The peasants sang as if their hearts were in their very spittle. Those ecstatic peasants were all Señor, infused and powered by the man, not by elastic-aura Mr Dukes, muttered Stone. No, it was not the likes of Dukes was orchestrating this, not at all, but something that mastered Dukes was presently mastering Mr Stone as well. Dukes was in all likelihood befathering the carless dupe right now and rescuing him from Miss Katie. Perhaps he might even succeed in bringing him to the arms of the tender, neglected wean that cried out for pitiable young men to caress and lend comfort. Good luck to them both, thought Stone – but who will be my father today, Señor?

He stared terrified at the stained glass that covered the far end of the Abbey. Bright green, rich blue, fiery yellow, burning white. There was such power in sheer colour, in bare physical elements such as those. His eyes tried to focus on the figures upon the glass. There was a Christ with woe and compassion upon his anguished face. His lips were flecked with blood. Yet Stone’s eyes refused to adapt or accommodate. He actually gaped as the colours began to melt, to run free and trickle down and down like drops of ... life ...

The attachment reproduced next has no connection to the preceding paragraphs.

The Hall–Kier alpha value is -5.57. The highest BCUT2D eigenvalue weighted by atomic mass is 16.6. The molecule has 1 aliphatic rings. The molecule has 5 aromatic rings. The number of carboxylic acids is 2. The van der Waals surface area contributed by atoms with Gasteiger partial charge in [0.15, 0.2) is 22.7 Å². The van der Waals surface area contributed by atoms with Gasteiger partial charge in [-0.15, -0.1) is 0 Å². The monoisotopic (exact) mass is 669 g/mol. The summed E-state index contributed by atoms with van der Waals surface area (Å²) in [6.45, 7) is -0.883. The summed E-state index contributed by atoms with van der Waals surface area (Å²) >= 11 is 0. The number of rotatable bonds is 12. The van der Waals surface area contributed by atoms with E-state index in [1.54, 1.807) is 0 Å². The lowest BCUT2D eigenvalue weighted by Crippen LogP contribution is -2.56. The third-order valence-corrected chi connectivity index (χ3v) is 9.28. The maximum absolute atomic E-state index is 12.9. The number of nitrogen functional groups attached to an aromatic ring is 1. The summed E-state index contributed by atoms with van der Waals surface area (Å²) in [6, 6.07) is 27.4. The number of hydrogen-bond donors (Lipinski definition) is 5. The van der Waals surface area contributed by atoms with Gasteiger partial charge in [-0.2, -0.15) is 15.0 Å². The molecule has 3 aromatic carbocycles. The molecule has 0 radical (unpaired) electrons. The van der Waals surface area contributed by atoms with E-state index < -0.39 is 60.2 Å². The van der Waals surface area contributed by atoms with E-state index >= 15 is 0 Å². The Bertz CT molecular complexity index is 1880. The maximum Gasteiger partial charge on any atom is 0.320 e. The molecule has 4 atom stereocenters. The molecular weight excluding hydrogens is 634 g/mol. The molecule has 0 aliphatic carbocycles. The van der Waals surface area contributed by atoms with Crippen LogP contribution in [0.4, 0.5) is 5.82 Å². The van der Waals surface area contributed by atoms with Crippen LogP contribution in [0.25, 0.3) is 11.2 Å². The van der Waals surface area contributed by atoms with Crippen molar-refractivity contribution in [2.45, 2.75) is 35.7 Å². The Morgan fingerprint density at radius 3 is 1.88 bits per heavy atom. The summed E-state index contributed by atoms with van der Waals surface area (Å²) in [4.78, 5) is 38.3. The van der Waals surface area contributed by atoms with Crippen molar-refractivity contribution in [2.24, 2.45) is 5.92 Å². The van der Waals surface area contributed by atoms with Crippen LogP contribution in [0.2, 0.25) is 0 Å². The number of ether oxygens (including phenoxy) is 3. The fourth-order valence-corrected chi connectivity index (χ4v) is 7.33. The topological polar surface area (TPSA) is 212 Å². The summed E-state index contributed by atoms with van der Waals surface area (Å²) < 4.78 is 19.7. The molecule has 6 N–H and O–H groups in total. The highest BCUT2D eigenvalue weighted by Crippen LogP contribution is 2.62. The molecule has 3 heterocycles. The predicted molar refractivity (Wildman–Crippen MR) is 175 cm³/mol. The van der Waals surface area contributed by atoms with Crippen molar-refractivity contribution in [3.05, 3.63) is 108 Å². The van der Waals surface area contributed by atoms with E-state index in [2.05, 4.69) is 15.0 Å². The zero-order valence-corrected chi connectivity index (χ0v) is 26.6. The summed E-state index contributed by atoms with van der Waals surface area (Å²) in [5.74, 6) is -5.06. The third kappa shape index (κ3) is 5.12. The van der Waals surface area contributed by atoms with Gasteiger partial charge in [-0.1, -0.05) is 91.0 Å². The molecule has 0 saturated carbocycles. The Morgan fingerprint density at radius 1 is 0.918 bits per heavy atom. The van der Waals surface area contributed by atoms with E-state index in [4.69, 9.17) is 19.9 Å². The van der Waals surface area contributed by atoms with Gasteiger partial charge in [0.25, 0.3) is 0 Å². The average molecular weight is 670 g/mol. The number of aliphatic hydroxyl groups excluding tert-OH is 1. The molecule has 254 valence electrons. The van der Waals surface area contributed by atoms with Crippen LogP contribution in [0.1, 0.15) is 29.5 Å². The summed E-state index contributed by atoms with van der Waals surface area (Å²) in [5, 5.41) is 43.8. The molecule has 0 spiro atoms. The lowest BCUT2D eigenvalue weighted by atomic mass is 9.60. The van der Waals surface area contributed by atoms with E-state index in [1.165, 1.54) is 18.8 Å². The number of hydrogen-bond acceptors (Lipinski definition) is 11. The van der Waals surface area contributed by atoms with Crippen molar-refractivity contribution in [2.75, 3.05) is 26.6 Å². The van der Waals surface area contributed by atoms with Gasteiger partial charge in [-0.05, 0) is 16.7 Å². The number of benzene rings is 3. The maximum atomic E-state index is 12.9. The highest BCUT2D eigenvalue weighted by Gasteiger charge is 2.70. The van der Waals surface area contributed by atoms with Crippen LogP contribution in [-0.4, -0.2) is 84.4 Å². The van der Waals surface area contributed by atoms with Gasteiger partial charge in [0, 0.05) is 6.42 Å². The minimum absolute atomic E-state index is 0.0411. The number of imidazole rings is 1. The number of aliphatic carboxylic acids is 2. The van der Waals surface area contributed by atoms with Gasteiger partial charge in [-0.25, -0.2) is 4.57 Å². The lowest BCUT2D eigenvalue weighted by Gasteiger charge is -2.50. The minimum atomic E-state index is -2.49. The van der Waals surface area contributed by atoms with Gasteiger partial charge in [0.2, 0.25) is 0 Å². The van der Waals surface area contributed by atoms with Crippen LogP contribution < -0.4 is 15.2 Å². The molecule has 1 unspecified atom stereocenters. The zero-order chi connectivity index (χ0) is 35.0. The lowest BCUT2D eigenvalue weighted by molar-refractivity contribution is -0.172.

Now he knew his own recent melting to be such a poor imitation of the Señor’s – the destructive melting into compassion he had undergone since the discussion with Mr Dukes. For this man had aptly been called Mr Stone. To feel pity cost him the strength of his legs and arms. To take pity cost him the loss of his limbs. For who on earth was ready to become an invalid, in order to afford this crippling pity? Why, it was monstrous! It was ...

At this point a troop of mongols entered the church, open-mouthed mental patients being shepherded by some kindly and fatigued-looking superintendent. She had brought them here on pilgrimage, these charges with their excess or deficit of chromosome. They went to their pews and opened their mouths even wider. They prayed. And not one of them could mouth the world ‘chromosome’! Wasn’t that remarkable? How had their malady been explained to them then, thought Stone hysterically? How on earth?

Their motleyness appalled him. The pity at that motleyness was crucifying. It was too much for gravid Stone. Gravid in the particular sense of ready for parturition.